Secondly, in case you've never noticed this before, Dale is the Pied Piper of Grown Children--he alone can get others to do the things they do in the name of G.K. Regardless, until you've tried to pay the speaking fees for some of the guests we have at the Conference, staging other large gatherings of this magnitude in other locales is simply wishful thinking.

I'm not trying to discourage you all, I'm only suggesting that you may want to rethink trying to fix what isn't broken to begin with, or out do what can't possibly be out done.

But if you do try and get one together, I wish you luck.

In His Grace, miki

Liz said...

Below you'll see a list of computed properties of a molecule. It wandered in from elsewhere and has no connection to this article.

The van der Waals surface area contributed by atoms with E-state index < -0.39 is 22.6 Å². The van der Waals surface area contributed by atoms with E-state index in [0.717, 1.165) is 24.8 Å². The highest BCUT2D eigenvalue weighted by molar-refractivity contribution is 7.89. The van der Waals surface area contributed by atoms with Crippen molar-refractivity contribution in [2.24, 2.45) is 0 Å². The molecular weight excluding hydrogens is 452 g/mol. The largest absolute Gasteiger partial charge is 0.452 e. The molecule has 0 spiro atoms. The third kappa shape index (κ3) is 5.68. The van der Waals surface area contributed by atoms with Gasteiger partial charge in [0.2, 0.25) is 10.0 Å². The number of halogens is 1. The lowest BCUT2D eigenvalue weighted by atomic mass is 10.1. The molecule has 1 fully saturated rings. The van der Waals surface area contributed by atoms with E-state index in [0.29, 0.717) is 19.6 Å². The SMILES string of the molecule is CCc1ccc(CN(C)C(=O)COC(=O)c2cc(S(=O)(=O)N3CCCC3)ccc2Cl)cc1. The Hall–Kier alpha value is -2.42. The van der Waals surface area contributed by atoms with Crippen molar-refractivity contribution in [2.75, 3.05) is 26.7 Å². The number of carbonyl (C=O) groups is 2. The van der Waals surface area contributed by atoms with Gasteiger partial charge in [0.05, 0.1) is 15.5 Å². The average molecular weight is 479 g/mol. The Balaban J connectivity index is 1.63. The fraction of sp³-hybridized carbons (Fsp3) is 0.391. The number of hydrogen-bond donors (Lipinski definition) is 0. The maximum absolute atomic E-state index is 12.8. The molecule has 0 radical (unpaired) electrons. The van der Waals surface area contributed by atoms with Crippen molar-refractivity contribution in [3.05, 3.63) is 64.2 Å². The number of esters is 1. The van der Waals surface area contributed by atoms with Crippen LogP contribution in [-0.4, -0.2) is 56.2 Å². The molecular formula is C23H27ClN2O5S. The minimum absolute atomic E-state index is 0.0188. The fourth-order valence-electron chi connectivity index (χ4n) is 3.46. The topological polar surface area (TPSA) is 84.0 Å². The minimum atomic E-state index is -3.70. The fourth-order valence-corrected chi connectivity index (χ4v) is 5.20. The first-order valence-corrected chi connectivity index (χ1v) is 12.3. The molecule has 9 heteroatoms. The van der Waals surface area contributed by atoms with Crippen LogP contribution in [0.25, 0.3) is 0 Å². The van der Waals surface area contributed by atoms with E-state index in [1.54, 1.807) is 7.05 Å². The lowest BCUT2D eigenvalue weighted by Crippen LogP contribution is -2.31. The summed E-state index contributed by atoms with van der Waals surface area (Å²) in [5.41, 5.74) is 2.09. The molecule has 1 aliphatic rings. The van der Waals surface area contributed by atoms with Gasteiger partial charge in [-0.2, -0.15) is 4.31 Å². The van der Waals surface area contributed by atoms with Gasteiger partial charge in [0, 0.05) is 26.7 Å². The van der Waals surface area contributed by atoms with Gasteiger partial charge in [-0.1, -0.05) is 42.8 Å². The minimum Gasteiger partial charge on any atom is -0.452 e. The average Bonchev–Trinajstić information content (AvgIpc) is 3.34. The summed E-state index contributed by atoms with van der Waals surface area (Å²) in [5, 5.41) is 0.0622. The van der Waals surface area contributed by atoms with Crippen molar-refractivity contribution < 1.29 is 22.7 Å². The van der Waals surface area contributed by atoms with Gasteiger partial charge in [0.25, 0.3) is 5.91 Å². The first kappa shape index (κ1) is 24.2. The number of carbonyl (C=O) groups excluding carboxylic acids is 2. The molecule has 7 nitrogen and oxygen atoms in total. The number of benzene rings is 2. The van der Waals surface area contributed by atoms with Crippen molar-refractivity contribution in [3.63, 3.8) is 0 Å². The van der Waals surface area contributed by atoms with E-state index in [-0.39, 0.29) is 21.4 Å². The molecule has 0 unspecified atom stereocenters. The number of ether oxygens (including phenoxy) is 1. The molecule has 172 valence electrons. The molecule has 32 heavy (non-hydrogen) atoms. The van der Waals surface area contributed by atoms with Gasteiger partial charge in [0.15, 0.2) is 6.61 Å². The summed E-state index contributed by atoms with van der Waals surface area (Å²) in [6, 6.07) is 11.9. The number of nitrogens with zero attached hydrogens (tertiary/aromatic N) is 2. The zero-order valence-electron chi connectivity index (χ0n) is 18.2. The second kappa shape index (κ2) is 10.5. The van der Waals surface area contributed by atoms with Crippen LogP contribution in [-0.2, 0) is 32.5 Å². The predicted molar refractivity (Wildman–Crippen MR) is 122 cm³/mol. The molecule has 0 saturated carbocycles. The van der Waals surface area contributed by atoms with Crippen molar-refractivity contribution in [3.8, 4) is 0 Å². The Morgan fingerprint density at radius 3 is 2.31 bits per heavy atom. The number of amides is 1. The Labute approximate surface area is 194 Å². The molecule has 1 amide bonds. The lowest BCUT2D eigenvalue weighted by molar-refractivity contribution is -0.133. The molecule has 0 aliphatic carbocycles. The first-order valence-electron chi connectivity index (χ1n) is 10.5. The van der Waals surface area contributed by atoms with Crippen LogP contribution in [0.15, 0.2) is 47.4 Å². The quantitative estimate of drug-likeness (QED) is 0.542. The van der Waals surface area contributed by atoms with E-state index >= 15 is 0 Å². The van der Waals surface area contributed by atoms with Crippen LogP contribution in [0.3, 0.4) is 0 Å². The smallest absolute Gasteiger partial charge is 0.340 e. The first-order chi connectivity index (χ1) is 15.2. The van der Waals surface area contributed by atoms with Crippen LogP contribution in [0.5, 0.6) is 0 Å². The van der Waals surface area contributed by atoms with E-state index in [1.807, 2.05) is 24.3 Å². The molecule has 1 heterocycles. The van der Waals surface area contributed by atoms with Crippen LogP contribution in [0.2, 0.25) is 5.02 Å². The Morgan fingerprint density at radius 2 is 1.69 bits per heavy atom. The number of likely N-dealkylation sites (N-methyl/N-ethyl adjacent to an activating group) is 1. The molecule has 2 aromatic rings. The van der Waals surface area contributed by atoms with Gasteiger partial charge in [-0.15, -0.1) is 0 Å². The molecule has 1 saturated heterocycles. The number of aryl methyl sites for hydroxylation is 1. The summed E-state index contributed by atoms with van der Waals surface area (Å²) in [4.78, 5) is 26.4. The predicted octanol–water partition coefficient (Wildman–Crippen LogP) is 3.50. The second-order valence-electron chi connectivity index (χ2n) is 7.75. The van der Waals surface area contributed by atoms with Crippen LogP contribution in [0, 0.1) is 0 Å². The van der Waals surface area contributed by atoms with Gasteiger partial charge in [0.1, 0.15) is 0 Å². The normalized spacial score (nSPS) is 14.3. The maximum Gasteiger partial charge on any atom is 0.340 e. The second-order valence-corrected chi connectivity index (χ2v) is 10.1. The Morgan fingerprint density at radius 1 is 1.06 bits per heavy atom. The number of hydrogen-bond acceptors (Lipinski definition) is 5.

I've never made it to the annual conference. It's partly the distance (I live in Vermont and I flying is usually out of the range of my budget). What I have made it two twice now (and hopefully many times to come in spite of rising gas prices) is the Rochester Chesterton Society's conference. Dale has been there both times as has Joseph Pearce. There was no homemade wine or beer and no Stilton cheese (Lou, you might consider that for next year!), but it was a wonderful conference (even if it was only one day!). I too wish that the conference could move around a bit. Sometimes here in the northeast we feel pretty discriminated against. After all there are plenty of conferences in California, Ohio, etc. We quite literally have to travel 5-6 hours at a minimum for any conference I've ever seen since I've become Catholic. I've done it, gone to Defending the Faith three times and the Rochester conference twice, but it hasn't been easy or cheap. But if Dale moved the annual conference to Rochester next year I'd be a whole lot more likely to attend. Actually I'd hoped to get to Minnesota this year, but I have a w family wedding to attend that will preclude that. SIGH... It's the tapes again for me.